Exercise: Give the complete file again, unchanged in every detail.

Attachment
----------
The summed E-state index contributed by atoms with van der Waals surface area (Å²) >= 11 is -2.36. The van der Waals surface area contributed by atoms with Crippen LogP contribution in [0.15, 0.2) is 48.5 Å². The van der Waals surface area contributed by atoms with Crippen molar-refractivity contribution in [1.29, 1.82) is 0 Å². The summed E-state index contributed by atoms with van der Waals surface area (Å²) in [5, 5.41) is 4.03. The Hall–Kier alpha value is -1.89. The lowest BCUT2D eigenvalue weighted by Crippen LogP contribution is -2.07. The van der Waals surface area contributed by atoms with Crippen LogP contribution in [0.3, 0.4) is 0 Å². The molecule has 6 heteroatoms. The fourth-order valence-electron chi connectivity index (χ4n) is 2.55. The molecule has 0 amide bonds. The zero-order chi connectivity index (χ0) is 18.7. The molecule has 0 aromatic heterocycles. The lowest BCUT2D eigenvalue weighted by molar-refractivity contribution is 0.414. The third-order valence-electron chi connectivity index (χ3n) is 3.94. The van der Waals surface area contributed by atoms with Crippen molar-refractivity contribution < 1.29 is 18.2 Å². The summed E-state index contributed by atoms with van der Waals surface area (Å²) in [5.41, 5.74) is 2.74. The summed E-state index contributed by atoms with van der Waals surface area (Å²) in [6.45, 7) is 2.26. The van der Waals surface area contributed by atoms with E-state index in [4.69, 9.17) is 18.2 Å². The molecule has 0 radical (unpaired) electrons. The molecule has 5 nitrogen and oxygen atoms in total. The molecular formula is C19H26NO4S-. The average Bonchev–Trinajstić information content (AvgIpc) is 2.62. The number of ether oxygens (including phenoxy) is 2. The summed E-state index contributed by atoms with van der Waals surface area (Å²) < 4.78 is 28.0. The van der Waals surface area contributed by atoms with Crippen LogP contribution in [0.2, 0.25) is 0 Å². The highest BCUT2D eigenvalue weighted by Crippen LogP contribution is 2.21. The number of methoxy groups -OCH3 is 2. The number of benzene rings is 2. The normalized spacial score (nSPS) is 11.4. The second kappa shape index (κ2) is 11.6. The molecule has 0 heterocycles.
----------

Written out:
The summed E-state index contributed by atoms with van der Waals surface area (Å²) >= 11 is -2.36. The van der Waals surface area contributed by atoms with Crippen LogP contribution in [0.15, 0.2) is 48.5 Å². The van der Waals surface area contributed by atoms with Crippen molar-refractivity contribution in [1.29, 1.82) is 0 Å². The summed E-state index contributed by atoms with van der Waals surface area (Å²) in [5, 5.41) is 4.03. The Hall–Kier alpha value is -1.89. The lowest BCUT2D eigenvalue weighted by Crippen LogP contribution is -2.07. The van der Waals surface area contributed by atoms with Crippen LogP contribution in [0.3, 0.4) is 0 Å². The molecule has 6 heteroatoms. The fourth-order valence-electron chi connectivity index (χ4n) is 2.55. The molecule has 0 amide bonds. The zero-order chi connectivity index (χ0) is 18.7. The molecule has 0 aromatic heterocycles. The lowest BCUT2D eigenvalue weighted by molar-refractivity contribution is 0.414. The third-order valence-electron chi connectivity index (χ3n) is 3.94. The van der Waals surface area contributed by atoms with Crippen molar-refractivity contribution < 1.29 is 18.2 Å². The summed E-state index contributed by atoms with van der Waals surface area (Å²) in [5.41, 5.74) is 2.74. The summed E-state index contributed by atoms with van der Waals surface area (Å²) in [6.45, 7) is 2.26. The van der Waals surface area contributed by atoms with E-state index in [4.69, 9.17) is 18.2 Å². The molecule has 0 radical (unpaired) electrons. The molecule has 5 nitrogen and oxygen atoms in total. The molecular formula is C19H26NO4S-. The average Bonchev–Trinajstić information content (AvgIpc) is 2.62. The number of ether oxygens (including phenoxy) is 2. The summed E-state index contributed by atoms with van der Waals surface area (Å²) < 4.78 is 28.0. The van der Waals surface area contributed by atoms with Crippen LogP contribution in [0.2, 0.25) is 0 Å². The highest BCUT2D eigenvalue weighted by Crippen LogP contribution is 2.21. The number of methoxy groups -OCH3 is 2. The number of benzene rings is 2. The normalized spacial score (nSPS) is 11.4. The second kappa shape index (κ2) is 11.6. The molecule has 0 heterocycles.